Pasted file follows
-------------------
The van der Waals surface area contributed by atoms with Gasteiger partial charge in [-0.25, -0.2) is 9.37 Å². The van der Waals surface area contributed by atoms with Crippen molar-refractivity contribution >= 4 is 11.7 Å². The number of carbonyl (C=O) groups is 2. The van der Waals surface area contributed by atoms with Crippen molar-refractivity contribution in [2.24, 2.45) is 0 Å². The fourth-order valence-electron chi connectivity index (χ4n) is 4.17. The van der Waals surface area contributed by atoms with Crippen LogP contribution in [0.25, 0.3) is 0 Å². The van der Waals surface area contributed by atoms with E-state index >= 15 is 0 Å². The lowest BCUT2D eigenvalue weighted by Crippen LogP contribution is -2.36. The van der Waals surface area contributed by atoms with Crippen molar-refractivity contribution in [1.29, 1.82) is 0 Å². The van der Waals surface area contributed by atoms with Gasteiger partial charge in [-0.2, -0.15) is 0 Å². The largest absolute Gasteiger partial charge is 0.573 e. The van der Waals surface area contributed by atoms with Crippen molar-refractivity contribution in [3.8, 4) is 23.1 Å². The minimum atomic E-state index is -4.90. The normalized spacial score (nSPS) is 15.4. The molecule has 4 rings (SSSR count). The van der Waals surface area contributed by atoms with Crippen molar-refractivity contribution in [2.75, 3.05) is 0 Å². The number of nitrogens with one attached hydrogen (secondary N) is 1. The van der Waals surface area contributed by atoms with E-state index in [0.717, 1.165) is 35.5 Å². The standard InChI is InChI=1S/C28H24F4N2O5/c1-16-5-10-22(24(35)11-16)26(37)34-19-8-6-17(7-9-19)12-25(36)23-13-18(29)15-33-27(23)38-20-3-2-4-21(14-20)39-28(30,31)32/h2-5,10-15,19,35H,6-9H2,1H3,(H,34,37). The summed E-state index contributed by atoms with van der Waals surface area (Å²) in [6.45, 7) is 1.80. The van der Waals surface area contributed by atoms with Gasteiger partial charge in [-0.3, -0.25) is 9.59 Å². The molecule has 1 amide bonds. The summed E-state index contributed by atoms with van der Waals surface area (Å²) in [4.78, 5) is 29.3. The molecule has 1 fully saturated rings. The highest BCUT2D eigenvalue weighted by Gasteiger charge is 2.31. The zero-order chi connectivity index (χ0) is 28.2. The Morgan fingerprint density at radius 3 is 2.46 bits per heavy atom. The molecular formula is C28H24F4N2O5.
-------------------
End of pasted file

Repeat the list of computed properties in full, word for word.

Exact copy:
The van der Waals surface area contributed by atoms with Gasteiger partial charge in [-0.25, -0.2) is 9.37 Å². The van der Waals surface area contributed by atoms with Crippen molar-refractivity contribution >= 4 is 11.7 Å². The number of carbonyl (C=O) groups is 2. The van der Waals surface area contributed by atoms with Crippen molar-refractivity contribution in [2.24, 2.45) is 0 Å². The fourth-order valence-electron chi connectivity index (χ4n) is 4.17. The van der Waals surface area contributed by atoms with Crippen LogP contribution in [0.25, 0.3) is 0 Å². The van der Waals surface area contributed by atoms with E-state index >= 15 is 0 Å². The lowest BCUT2D eigenvalue weighted by Crippen LogP contribution is -2.36. The van der Waals surface area contributed by atoms with Crippen molar-refractivity contribution in [1.29, 1.82) is 0 Å². The van der Waals surface area contributed by atoms with Gasteiger partial charge in [-0.2, -0.15) is 0 Å². The largest absolute Gasteiger partial charge is 0.573 e. The van der Waals surface area contributed by atoms with Crippen molar-refractivity contribution in [3.8, 4) is 23.1 Å². The minimum atomic E-state index is -4.90. The normalized spacial score (nSPS) is 15.4. The molecule has 4 rings (SSSR count). The van der Waals surface area contributed by atoms with Crippen molar-refractivity contribution in [2.75, 3.05) is 0 Å². The number of nitrogens with one attached hydrogen (secondary N) is 1. The van der Waals surface area contributed by atoms with E-state index in [0.717, 1.165) is 35.5 Å². The standard InChI is InChI=1S/C28H24F4N2O5/c1-16-5-10-22(24(35)11-16)26(37)34-19-8-6-17(7-9-19)12-25(36)23-13-18(29)15-33-27(23)38-20-3-2-4-21(14-20)39-28(30,31)32/h2-5,10-15,19,35H,6-9H2,1H3,(H,34,37). The summed E-state index contributed by atoms with van der Waals surface area (Å²) in [6.45, 7) is 1.80. The van der Waals surface area contributed by atoms with Gasteiger partial charge in [-0.3, -0.25) is 9.59 Å². The molecule has 1 amide bonds. The summed E-state index contributed by atoms with van der Waals surface area (Å²) in [4.78, 5) is 29.3. The molecule has 1 fully saturated rings. The highest BCUT2D eigenvalue weighted by Gasteiger charge is 2.31. The zero-order chi connectivity index (χ0) is 28.2. The Morgan fingerprint density at radius 3 is 2.46 bits per heavy atom. The molecular formula is C28H24F4N2O5.